Friday, 26 October 2012
Food writers contribute so much to our understanding about what passes our lips. Sometimes we underestimate their power to persuade, inform or entertain.
Italy has had its fair share of distinguished writers who have waxed lyrical about its varied and inspirational food culture and anyone who has experienced making lunch in the Flavours holidays kitchen will know how seductive Italian food and the backdrop against which it is lovingly prepared can be.
He is a distinguished food writer and critic and up until January 2012 was Food and Drink Editor at The Guardian, having begun as a food writer for the newspaper in 1989. Matthew commands serious attention whenever he writes and has won the now defunct Glenfiddich Food Writer of the Year Award in 1992 and Restaurant Writer the following year. So when he decides to turn his attention to Italy one immediately suspects his book will give you far more than recipes alone.
Anyone who has developed or is developing a passion for Italian food would do well to beg, borrow or steal a copy of ‘Vespa’. Nigel Slater would agree too as he waxed lyrical in his review: ‘Lemon blossom and freshly baked bread waft up from every page. The most intensely greedy, fragrant and sensuously written travelogue I have ever read. A glorious, glorious feast.’ So, now you know.
Fort starts his journey in the south at Melito di Poro Salvo and gradually makes his way through this extraordinary country. Matthew offers significant insights as he passes through one region and then another. It is stunning to see how the differences in regional proclivities are kept alive and celebrated without losing their no nonsense, pragmatism; you want to live well? Then eat well, it’s that simple.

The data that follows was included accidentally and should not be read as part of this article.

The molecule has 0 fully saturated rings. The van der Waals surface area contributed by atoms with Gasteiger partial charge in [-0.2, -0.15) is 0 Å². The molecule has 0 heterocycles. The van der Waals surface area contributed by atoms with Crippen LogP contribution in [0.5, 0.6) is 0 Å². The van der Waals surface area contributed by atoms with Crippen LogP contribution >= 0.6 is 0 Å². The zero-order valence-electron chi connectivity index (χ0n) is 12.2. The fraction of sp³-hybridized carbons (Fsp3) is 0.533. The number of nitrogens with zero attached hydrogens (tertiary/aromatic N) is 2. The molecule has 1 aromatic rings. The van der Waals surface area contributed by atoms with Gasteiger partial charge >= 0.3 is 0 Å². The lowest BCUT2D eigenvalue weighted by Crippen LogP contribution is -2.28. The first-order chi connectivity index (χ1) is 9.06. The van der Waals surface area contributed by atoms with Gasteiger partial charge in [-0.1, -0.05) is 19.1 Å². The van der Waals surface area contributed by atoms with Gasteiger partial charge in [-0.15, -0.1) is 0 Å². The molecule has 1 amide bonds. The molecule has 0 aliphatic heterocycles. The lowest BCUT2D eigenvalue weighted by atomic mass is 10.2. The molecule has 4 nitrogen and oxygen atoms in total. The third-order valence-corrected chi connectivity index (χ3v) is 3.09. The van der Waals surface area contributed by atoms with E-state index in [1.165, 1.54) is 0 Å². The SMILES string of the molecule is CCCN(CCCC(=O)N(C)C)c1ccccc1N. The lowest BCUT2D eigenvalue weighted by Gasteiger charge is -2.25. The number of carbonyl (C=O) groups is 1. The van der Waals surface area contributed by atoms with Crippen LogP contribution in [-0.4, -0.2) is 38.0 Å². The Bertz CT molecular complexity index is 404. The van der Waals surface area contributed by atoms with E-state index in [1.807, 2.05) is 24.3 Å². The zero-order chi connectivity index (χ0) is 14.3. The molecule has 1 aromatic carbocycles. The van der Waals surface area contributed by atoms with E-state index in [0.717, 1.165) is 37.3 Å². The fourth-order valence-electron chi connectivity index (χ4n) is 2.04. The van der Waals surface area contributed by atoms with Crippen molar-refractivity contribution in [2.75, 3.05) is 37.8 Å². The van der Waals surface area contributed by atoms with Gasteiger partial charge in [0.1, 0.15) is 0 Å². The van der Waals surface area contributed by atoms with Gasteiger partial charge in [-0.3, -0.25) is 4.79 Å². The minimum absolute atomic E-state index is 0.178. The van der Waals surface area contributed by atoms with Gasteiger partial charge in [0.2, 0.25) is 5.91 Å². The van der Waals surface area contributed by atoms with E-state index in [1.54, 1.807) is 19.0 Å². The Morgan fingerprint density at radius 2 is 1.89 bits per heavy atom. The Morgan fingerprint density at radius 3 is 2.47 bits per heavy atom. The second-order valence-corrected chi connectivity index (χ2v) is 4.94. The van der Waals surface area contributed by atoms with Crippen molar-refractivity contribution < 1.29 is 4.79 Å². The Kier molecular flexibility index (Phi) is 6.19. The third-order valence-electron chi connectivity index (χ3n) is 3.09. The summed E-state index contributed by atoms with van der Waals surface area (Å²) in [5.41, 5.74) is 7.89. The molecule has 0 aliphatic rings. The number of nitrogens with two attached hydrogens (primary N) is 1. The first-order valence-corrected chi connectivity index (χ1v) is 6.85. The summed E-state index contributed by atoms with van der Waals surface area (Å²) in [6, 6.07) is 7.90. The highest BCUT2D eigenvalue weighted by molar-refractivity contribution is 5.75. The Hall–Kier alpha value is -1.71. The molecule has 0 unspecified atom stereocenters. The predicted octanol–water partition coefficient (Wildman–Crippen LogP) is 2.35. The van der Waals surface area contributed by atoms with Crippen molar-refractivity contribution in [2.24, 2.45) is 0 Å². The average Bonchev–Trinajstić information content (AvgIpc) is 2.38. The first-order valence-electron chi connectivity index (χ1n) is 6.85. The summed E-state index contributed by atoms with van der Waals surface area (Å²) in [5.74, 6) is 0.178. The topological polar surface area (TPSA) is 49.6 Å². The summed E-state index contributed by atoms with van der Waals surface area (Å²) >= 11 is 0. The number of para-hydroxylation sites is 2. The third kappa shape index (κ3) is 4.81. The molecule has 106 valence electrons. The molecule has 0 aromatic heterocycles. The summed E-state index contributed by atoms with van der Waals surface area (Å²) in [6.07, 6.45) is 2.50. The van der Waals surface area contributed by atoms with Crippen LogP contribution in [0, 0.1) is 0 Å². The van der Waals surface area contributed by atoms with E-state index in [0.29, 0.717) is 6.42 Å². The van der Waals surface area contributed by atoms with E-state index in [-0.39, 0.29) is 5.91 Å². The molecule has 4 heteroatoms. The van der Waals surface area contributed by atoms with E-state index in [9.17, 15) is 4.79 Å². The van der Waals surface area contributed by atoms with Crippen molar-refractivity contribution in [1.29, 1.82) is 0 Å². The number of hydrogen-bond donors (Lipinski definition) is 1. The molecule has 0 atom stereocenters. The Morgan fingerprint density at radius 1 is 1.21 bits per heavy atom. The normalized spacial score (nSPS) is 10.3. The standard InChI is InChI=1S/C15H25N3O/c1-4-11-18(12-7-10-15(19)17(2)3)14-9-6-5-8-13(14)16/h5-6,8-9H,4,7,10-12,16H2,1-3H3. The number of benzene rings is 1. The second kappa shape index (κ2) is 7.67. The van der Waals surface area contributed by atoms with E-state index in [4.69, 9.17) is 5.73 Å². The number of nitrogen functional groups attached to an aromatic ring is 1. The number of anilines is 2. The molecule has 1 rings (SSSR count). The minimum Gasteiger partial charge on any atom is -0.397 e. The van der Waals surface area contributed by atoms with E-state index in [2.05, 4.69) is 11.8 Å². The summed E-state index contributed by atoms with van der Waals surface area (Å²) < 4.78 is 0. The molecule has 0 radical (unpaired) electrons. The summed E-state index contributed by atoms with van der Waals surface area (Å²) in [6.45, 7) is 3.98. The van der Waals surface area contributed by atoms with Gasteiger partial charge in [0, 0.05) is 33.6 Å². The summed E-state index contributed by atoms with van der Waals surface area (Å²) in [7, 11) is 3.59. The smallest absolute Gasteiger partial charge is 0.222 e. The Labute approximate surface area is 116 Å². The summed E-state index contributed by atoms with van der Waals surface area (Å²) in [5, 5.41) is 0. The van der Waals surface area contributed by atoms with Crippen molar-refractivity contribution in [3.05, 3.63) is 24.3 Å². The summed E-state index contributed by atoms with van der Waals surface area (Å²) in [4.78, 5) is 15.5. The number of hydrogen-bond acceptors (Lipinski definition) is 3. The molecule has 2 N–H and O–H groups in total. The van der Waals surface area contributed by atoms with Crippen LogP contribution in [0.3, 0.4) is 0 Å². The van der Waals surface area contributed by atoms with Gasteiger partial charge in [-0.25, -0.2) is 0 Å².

The reader begins to understand the Italian creative spirit which has always dealt capably with ingredients that arrive in a glut while eking out rations in a time of hardship; whether that was as a consequence of politics and war, or simply a bad season’s harvest.
How a country’s soil dictates so much about its philosophy and what is produced doesn’t pass Matthew by. He celebrates the thrift evident in the mountains where scarcity is compensated by fiery blots of taste in the form of chillies and juxtaposes luxuriance, just a few kilometres away, where inhabitants are enjoying lush cheeses and fragrant fleshy herbs.
Readers learn to anticipate some of his culinary adventures, whereas others are a surprise. You may be familiar with pizza but do you really know its deep connection between cuisine and history? Thought you didn’t, neither did I!
As his trusty Vespa (groaning under the increasing weight of the author) rolls into Emilia- Romagna most of the clichés of Italian cooking can be found but that is not a reason to ignore this book. Matthew searches out producers and ingredients and makes you feel as if he really has offered up new observations about familiar names. This is a revelation and Fort revels in describing and accurately transcribing recipes, specifics of gastronomic occasions, the people who enjoy eating, shopping and cooking and the producers who take their work so seriously. Those who ventured on one of Flavours cooking courses in Puglia, Tuscany, Umbria or Sicily will know just how important the trips to visit local producers were in assisting with a truer understanding of just what goes into Italian food.
If you have missed out so far, then this book is essential homework for a future trip. It’s a wonderful winter companion as the nights draw in and we wrap ourselves in our favourite armchair and plan next year’s culinary adventures. Be warned though, as these will be punctuated by quick trips to the kitchen to rustle up Ravioli, Zamponi and all points between. Packed with facts and observations you will be hard pressed to find a more beguiling travelogue documenting Italian food.